“You don’t need to be able to see to think.”

Mahadeo Sukhai confidently greets a stranger in the lobby of Princess Margaret Cancer Centre in downtown Toronto, and accompanies her to the elevator. He presses the up button and ushers his guest off at the seventh floor, where he works as a cancer researcher in the Cancer Genomics Program at the University Health Network in Toronto. You would never know the 37-year-old is blind.

Sukhai is so adept at what he does, you cannot imagine the mountains he has had to climb.

He was the very first graduate student at University of Toronto to ask for accommodation in the workplace. Today, he leads a team of researchers working on new cancer diagnostic tests, based on genome science and personalized medicine.

“Most youth with vision loss wouldn’t consider a career in my field,” he acknowledges. “Either they’ve been discouraged from it, or they themselves consider it impossible. How can you be a scientist if you can’t see?”

“Most youth with vision loss wouldn’t consider a career in my field. Either they’ve been discouraged from it, or they themselves consider it impossible. How can you be a scientist if you can’t see?”

That’s what Sukhai himself had heard from many people throughout his life. He was lucky enough, though, to meet others, including his PhD supervisor, who offered their support, and allowed his abilities to flourish. “As one of my colleagues once said, you don’t need to be able to see to think,” he says.

Sukhai, who was born in Guyana, with congenital cataracts, first became interested in science when he was four years old after coming across a painting by Chesley Bonestell of what the artist imagined the sky would look like when viewed from Saturn’s frosty moon Titan. “It was simple but vivid and I could get the sense of it,” remembers Sukhai.

When he was 10, his parents immigrated to Canada to give him and his three older siblings a better future. At 15, Sukhai enrolled at the University of Toronto in the genetics program. By 28, he had finished a PhD in medical biophysics, and went on to complete two post-doctoral fellowships. Along the way, he accepted the fact that he had to become his own advocate to obtain the accommodations he needed in the lab. Accommodating a scientist with vision loss was definitely not something the university had any experience with.

“Earlier in my career my accommodations were tremendous and expensive,” he says. “But now that I am no longer a bench scientist, I need different kinds of accommodation, computational stuff, the right kind of computer screen.”

“There are always those who, if you don’t fit the mould, won’t lift a finger to help you,” says Sukhai, who required specialized software on computers to help him see images that others could view in a microscope. He also needed an assistant to carry out some of the precise measurements of liquids in the experiments he conducted.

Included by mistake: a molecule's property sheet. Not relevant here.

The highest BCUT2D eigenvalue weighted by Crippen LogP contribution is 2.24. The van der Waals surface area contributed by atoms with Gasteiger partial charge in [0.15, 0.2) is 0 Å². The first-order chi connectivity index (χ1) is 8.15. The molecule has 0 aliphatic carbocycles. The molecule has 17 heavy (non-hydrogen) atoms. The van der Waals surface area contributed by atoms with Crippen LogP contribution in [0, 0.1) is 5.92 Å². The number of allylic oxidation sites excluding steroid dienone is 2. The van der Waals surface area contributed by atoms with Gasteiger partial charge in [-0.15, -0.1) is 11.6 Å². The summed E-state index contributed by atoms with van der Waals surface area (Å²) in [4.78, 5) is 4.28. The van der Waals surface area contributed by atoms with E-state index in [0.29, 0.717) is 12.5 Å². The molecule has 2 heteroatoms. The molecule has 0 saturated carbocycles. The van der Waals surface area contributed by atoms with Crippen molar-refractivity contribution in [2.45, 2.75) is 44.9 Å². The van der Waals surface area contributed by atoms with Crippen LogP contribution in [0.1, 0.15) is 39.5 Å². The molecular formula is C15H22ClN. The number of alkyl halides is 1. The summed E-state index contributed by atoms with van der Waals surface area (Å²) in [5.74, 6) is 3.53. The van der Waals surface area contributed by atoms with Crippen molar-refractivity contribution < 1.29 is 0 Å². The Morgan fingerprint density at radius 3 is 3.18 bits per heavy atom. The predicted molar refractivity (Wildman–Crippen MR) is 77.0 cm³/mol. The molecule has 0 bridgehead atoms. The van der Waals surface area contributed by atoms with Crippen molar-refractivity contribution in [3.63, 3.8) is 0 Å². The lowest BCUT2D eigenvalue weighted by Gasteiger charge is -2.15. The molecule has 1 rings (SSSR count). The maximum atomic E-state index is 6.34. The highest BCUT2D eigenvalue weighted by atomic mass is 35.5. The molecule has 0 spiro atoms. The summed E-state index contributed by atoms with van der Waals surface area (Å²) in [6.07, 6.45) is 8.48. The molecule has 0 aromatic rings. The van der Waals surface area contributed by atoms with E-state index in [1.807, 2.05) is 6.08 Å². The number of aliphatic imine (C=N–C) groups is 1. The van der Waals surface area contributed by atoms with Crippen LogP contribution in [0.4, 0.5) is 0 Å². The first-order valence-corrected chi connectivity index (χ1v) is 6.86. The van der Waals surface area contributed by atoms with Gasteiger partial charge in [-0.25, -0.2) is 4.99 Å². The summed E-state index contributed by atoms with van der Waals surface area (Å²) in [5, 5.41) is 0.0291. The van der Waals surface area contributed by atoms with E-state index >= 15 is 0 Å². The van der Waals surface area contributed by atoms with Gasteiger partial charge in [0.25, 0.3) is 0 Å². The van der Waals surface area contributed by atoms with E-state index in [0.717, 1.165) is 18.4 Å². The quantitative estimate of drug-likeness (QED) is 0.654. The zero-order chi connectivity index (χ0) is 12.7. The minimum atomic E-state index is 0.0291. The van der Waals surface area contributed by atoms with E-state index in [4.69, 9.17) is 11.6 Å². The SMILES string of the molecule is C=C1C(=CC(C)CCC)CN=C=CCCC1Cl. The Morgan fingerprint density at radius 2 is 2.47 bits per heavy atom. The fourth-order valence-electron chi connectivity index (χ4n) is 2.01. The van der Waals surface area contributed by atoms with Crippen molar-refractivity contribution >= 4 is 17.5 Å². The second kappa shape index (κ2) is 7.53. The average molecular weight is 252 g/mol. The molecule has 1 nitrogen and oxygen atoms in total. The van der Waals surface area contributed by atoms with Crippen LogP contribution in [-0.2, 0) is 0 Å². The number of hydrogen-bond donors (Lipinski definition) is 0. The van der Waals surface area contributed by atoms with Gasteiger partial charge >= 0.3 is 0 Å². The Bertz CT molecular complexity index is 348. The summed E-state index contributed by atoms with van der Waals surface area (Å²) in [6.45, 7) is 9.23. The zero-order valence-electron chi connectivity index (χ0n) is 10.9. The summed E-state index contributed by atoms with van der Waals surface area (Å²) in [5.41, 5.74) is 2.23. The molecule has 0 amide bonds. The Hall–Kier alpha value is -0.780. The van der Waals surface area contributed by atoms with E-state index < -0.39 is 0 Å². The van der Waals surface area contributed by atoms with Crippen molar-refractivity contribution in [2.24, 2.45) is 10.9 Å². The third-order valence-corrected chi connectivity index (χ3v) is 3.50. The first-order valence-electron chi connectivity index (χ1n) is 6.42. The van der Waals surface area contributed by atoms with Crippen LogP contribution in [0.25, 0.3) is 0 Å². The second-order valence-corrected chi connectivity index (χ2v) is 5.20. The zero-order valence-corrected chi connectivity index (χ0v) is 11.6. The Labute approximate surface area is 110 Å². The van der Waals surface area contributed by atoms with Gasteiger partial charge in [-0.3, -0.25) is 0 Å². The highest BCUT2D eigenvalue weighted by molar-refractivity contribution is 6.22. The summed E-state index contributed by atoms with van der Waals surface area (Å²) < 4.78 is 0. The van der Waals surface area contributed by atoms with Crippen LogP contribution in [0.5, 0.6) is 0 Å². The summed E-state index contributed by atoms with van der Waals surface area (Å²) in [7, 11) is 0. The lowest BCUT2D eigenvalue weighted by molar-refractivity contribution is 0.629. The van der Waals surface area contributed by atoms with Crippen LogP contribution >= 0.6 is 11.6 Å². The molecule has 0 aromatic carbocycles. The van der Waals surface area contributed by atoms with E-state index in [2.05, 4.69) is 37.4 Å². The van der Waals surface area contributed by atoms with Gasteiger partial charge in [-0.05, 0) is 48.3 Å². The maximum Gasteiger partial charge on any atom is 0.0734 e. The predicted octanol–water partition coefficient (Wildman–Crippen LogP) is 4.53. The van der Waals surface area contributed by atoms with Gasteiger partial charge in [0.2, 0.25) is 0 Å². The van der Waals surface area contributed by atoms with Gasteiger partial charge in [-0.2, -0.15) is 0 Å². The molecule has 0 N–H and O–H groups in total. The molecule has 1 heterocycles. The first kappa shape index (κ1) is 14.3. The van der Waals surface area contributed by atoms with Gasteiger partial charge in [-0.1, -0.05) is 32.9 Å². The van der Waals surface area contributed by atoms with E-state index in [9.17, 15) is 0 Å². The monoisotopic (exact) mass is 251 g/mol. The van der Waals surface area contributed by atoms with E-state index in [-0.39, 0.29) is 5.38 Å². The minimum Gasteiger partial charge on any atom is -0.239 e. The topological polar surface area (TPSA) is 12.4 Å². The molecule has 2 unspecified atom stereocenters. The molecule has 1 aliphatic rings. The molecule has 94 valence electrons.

“Earlier in my career my accommodations were tremendous and expensive,” he says. “But now that I am no longer a bench scientist, I need different kinds of accommodation, computational stuff, the right kind of computer screen.”

Rather than filing formal complaints, Sukhai negotiated with the university. Usually, his approach worked. Although to this day, in his role with the University Health Network, he doesn’t have a proper work space—instead, he sits right up next to a large screen in his small office.

Sukhai is resilient and tenacious; there was never a doubt in his mind he would succeed.

But he knows how difficult it can be, and has spent much of his career reaching out to others with disabilities, lobbying to make their way in the workplace easier. He has served on the boards of the Canadian National Institute for the Blind, the National Educational Association of Disabled Students, and the governing council of the University of Toronto. “Self-advocacy, education and volunteerism go hand in hand for me,” he says. “I cannot separate those three threads.”

The reality is that fully inclusive workplaces and accessible services are not yet in place for many Canadians with disabilities. Data collected by the Canadian Human Rights Commission shows that half of all discrimination complaints filed in Canada relate to disability in the workplace.

A recent study by Statistics Canada found that the employment rate of Canadians aged 25 to 64 with a mental or physical disability was 49 per cent, compared to 79 per cent for those without a disability. The study also found that employers may hesitate to hire people with disabilities due to a lack of knowledge about disability and accommodation issues, or concerns about cost or legal obligations.

Sukhai says even scientists can be prejudiced about people’s abilities, basing their impressions on physical appearance.

“We are strongly conditioned that people who do this kind of work should look a certain way,” he says. “I say, judge me based on my character, and on my accomplishments.”

With half of all the discrimination complaints filed in Canada being related to disability, the Canadian Human Rights Commission continues to call for the implementation of the UN Convention on the Rights of Persons with Disabilities in Canada, and for the full inclusion and equality of persons with disabilities in Canada.